Before going forward, an important spoiler warning: this article assumes that you've seen An Unexpected Journey and have read The Hobbit, and takes no pains to avoid spoilers for either. As such, it will spoil not just the movie and the book, but probably also many elements of the next two Hobbit films. If you haven't read the books and want to be surprised by the next two movies, do not pass beyond this point.
I first read J.R.R. Tolkien's The Hobbit
when I was no more than eight or nine years old.The Lord of the Rings
trilogy followed when I wasn't much older than that. I continue to make a point of reading through all of the books (and their appendices, at least the ones that aren't concerned with Elvish grammar) at least once every couple of years or so'even making it through The Silmarillion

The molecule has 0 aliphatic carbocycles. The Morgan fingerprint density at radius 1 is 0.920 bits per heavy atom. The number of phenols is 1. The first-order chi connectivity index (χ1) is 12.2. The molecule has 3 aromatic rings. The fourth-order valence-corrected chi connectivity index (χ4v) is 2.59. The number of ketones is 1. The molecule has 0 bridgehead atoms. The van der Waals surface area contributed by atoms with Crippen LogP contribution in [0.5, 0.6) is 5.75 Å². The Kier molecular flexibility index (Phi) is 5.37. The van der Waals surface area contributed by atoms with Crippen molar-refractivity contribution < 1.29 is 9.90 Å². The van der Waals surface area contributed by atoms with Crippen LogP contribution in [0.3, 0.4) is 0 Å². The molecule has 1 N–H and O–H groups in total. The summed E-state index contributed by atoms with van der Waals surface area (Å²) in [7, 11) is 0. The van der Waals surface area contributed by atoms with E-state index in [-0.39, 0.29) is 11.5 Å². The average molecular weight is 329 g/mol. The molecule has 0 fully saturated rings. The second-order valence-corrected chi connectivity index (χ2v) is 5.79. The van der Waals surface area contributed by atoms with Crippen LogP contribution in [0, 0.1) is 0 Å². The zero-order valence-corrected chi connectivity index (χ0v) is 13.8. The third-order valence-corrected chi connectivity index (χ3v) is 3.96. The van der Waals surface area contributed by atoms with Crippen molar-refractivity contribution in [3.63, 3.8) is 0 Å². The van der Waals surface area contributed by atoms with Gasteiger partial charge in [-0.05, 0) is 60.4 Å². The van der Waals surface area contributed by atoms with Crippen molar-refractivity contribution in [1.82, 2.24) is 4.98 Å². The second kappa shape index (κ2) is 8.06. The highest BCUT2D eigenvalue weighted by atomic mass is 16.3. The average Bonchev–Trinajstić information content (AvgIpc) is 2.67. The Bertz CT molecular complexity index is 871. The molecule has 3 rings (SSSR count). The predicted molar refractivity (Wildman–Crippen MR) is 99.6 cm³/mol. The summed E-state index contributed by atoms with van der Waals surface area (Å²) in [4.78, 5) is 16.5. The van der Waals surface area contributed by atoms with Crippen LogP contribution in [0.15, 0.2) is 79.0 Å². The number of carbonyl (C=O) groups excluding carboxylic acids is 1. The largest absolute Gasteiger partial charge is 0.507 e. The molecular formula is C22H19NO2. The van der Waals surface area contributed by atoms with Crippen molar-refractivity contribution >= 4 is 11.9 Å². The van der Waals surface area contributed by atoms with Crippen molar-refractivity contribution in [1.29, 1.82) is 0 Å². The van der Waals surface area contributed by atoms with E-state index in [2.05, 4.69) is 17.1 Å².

two or three times. I haven't read every posthumously published scrap about Middle Earth that Tolkien's son has seen fit to compile and publish, but my credibility as a Tolkien nerd should go unquestioned.
Apple Editor Jacqui Cheng, Social Editor Cesar Torres, Lead Developer Lee Aylward, and I will all be discussing An Unexpected Journey
, the first of Peter Jackson's long-awaitedHobbit
film adaptations,on Friday's upcoming episode of the Ars Technicast
. In the meantime, I wanted to really examine the film as it relates toThe Hobbit
and also to Jackson'sLord of the Rings
films, then distill the many mixed reactions I had during and after the movie into something a bit more coherent. As a fan of both, I've been awaiting An Unexpected Journey
with some excitement, but more apprehension: on the one hand, it's a chance to revisit Jackson's lovingly rendered film version of Middle Earth. On the other, a much-criticized decision to make The Hobbit
into three movies has only exacerbated fears that it would be a cash grab lacking in the care and craft that went into either the books or the first film trilogy. I ultimately came away disappointed in the movie, but not in the way I thought I would be.
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